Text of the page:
The 1979 entries of Magic Johnson and Larry Bird into the N.B.A. were breathlessly awaited, given the prefabricated rivalry they developed while stalking each other along the way to the N.C.A.A. title game. Patrick Ewing, the prize of the first lottery in 1985, was hailed as a Knicks’ savior. At that point, the team’s championship drought had reached 12 years. Now it’s at 46, and counting.
For his part, Williamson suggested he would have been undaunted by New York had the Knicks, with their league-worst record, landed him.
“I don’t try to live up to nobody’s expectations,” he said. A noble thought, but along with the amplified news media, he would have been dealing with the baggage of the franchise’s two most recent calamitous decades and a front office that, while not responsible for creating the carnage, has essentially proved nothing to date, notably in the development of young talent.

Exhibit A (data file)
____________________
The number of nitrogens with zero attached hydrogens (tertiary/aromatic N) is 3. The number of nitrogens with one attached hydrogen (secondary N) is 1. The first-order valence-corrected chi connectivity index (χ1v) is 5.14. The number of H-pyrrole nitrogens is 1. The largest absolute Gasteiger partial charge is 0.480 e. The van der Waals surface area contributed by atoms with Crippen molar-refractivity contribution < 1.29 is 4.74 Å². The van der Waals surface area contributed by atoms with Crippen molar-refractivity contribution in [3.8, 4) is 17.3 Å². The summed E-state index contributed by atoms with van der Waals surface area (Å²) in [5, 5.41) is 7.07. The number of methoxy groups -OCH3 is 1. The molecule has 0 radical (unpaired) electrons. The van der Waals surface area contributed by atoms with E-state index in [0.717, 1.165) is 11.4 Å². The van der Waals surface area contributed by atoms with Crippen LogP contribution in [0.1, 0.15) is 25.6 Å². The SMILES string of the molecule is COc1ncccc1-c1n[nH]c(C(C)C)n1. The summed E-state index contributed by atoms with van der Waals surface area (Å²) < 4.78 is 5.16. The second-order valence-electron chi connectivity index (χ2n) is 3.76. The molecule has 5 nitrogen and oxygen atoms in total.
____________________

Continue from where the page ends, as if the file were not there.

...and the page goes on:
Conventional thought would argue that true greatness will emerge anywhere, even in unstable conditions. But N.B.A. history is littered with touted draft picks who flamed out fast or had marginal careers. Given the hopes for Williamson as the next breakout star and TV ratings magnet, better for him and the league to optimize his apprenticeship.
In New Orleans, David Griffin, newly installed as the executive vice president of basketball operations for the Pelicans, arrived in April with the imprimatur of the Cleveland Cavaliers’ 2016 championship team — just in time for the fortuitous lottery roll. Asked what Griffin had told him during their pre-draft meeting, Williamson said, “It would not only be a business, they would make it like joining a family.”
Griffin’s powers of family persuasion didn’t work on Davis. Williamson doesn’t have a choice. But he will. And if Griffin’s early work on the roster is any indication, the waiting may not be so difficult after all.